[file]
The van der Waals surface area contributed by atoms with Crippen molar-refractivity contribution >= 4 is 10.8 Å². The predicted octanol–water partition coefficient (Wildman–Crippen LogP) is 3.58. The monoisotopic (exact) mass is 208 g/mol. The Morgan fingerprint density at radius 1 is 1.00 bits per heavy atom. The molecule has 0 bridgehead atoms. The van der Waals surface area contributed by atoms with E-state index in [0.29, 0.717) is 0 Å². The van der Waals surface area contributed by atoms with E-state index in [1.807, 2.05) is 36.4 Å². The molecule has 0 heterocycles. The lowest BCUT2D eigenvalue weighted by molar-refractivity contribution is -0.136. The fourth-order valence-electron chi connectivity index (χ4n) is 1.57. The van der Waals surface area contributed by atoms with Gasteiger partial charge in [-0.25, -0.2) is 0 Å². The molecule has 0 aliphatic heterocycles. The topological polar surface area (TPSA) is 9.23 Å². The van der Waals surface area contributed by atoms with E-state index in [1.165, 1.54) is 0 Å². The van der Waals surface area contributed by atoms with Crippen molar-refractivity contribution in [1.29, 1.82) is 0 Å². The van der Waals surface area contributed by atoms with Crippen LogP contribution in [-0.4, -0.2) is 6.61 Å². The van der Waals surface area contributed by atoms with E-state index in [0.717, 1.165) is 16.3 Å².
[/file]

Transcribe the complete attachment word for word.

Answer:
The van der Waals surface area contributed by atoms with Crippen molar-refractivity contribution >= 4 is 10.8 Å². The predicted octanol–water partition coefficient (Wildman–Crippen LogP) is 3.58. The monoisotopic (exact) mass is 208 g/mol. The Morgan fingerprint density at radius 1 is 1.00 bits per heavy atom. The molecule has 0 bridgehead atoms. The van der Waals surface area contributed by atoms with E-state index in [0.29, 0.717) is 0 Å². The van der Waals surface area contributed by atoms with E-state index in [1.807, 2.05) is 36.4 Å². The molecule has 0 heterocycles. The lowest BCUT2D eigenvalue weighted by molar-refractivity contribution is -0.136. The fourth-order valence-electron chi connectivity index (χ4n) is 1.57. The van der Waals surface area contributed by atoms with Gasteiger partial charge in [-0.25, -0.2) is 0 Å². The molecule has 0 aliphatic heterocycles. The topological polar surface area (TPSA) is 9.23 Å². The van der Waals surface area contributed by atoms with E-state index in [1.165, 1.54) is 0 Å². The van der Waals surface area contributed by atoms with Crippen molar-refractivity contribution in [1.29, 1.82) is 0 Å². The van der Waals surface area contributed by atoms with Crippen LogP contribution in [-0.4, -0.2) is 6.61 Å². The van der Waals surface area contributed by atoms with E-state index in [0.717, 1.165) is 16.3 Å².